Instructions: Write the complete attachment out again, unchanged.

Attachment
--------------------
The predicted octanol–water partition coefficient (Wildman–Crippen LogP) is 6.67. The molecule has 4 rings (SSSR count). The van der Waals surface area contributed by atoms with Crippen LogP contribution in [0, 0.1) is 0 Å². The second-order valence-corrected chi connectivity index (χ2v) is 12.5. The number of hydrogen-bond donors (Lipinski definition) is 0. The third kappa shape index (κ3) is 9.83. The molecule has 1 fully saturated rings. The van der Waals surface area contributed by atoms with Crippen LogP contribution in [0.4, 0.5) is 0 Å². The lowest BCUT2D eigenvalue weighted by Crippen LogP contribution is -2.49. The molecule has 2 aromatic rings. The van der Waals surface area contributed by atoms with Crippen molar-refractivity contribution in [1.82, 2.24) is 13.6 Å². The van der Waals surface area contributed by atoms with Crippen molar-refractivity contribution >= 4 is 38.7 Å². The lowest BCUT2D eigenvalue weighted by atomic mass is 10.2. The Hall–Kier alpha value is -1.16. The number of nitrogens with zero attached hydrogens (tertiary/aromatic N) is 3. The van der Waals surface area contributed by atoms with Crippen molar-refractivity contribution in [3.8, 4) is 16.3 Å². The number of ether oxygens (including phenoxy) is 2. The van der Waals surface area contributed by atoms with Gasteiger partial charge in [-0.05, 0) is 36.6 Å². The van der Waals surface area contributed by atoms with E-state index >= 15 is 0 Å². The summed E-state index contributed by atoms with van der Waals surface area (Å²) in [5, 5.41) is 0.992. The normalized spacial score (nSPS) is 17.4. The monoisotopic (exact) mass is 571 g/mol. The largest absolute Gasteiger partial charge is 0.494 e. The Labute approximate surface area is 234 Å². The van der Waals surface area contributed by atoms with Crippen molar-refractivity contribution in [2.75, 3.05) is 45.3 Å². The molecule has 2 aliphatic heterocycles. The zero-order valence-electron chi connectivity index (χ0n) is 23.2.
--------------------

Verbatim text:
The predicted octanol–water partition coefficient (Wildman–Crippen LogP) is 6.67. The molecule has 4 rings (SSSR count). The van der Waals surface area contributed by atoms with Crippen LogP contribution in [0, 0.1) is 0 Å². The second-order valence-corrected chi connectivity index (χ2v) is 12.5. The number of hydrogen-bond donors (Lipinski definition) is 0. The third kappa shape index (κ3) is 9.83. The molecule has 1 fully saturated rings. The van der Waals surface area contributed by atoms with Crippen LogP contribution in [0.4, 0.5) is 0 Å². The lowest BCUT2D eigenvalue weighted by Crippen LogP contribution is -2.49. The molecule has 2 aromatic rings. The van der Waals surface area contributed by atoms with Crippen molar-refractivity contribution in [1.82, 2.24) is 13.6 Å². The van der Waals surface area contributed by atoms with Crippen molar-refractivity contribution >= 4 is 38.7 Å². The lowest BCUT2D eigenvalue weighted by atomic mass is 10.2. The Hall–Kier alpha value is -1.16. The number of nitrogens with zero attached hydrogens (tertiary/aromatic N) is 3. The van der Waals surface area contributed by atoms with Crippen molar-refractivity contribution in [3.8, 4) is 16.3 Å². The number of ether oxygens (including phenoxy) is 2. The van der Waals surface area contributed by atoms with Gasteiger partial charge in [-0.05, 0) is 36.6 Å². The van der Waals surface area contributed by atoms with E-state index >= 15 is 0 Å². The summed E-state index contributed by atoms with van der Waals surface area (Å²) in [5, 5.41) is 0.992. The normalized spacial score (nSPS) is 17.4. The monoisotopic (exact) mass is 571 g/mol. The largest absolute Gasteiger partial charge is 0.494 e. The Labute approximate surface area is 234 Å². The van der Waals surface area contributed by atoms with Crippen molar-refractivity contribution in [2.75, 3.05) is 45.3 Å². The molecule has 2 aliphatic heterocycles. The zero-order valence-electron chi connectivity index (χ0n) is 23.2.